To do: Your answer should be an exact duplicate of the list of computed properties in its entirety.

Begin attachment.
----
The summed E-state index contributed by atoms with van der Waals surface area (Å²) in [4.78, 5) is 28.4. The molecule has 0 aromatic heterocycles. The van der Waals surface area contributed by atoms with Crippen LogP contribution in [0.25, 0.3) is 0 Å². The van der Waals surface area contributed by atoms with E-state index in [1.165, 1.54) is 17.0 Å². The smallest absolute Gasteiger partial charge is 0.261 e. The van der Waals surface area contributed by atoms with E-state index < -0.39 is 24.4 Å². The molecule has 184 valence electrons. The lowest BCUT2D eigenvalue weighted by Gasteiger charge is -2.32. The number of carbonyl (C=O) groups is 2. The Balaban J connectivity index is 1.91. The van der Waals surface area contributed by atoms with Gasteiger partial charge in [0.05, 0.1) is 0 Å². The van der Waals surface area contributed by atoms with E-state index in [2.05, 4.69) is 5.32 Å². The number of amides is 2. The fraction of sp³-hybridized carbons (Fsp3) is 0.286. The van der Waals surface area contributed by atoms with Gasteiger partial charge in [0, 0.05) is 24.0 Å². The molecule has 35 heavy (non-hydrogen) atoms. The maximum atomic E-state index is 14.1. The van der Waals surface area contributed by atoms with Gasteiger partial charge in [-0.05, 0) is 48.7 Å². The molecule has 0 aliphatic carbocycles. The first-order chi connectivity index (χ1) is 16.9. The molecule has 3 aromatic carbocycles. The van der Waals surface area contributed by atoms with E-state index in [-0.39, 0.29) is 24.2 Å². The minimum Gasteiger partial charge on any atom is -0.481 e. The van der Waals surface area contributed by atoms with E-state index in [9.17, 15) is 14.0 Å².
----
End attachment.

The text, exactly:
The summed E-state index contributed by atoms with van der Waals surface area (Å²) in [4.78, 5) is 28.4. The molecule has 0 aromatic heterocycles. The van der Waals surface area contributed by atoms with Crippen LogP contribution in [0.25, 0.3) is 0 Å². The van der Waals surface area contributed by atoms with E-state index in [1.165, 1.54) is 17.0 Å². The smallest absolute Gasteiger partial charge is 0.261 e. The van der Waals surface area contributed by atoms with E-state index < -0.39 is 24.4 Å². The molecule has 184 valence electrons. The lowest BCUT2D eigenvalue weighted by Gasteiger charge is -2.32. The number of carbonyl (C=O) groups is 2. The Balaban J connectivity index is 1.91. The van der Waals surface area contributed by atoms with Gasteiger partial charge in [0.05, 0.1) is 0 Å². The van der Waals surface area contributed by atoms with E-state index in [2.05, 4.69) is 5.32 Å². The number of amides is 2. The fraction of sp³-hybridized carbons (Fsp3) is 0.286. The van der Waals surface area contributed by atoms with Gasteiger partial charge in [0, 0.05) is 24.0 Å². The molecule has 35 heavy (non-hydrogen) atoms. The maximum atomic E-state index is 14.1. The van der Waals surface area contributed by atoms with Gasteiger partial charge in [-0.05, 0) is 48.7 Å². The molecule has 0 aliphatic carbocycles. The first-order chi connectivity index (χ1) is 16.9. The molecule has 3 aromatic carbocycles. The van der Waals surface area contributed by atoms with E-state index in [-0.39, 0.29) is 24.2 Å². The minimum Gasteiger partial charge on any atom is -0.481 e. The van der Waals surface area contributed by atoms with E-state index in [9.17, 15) is 14.0 Å².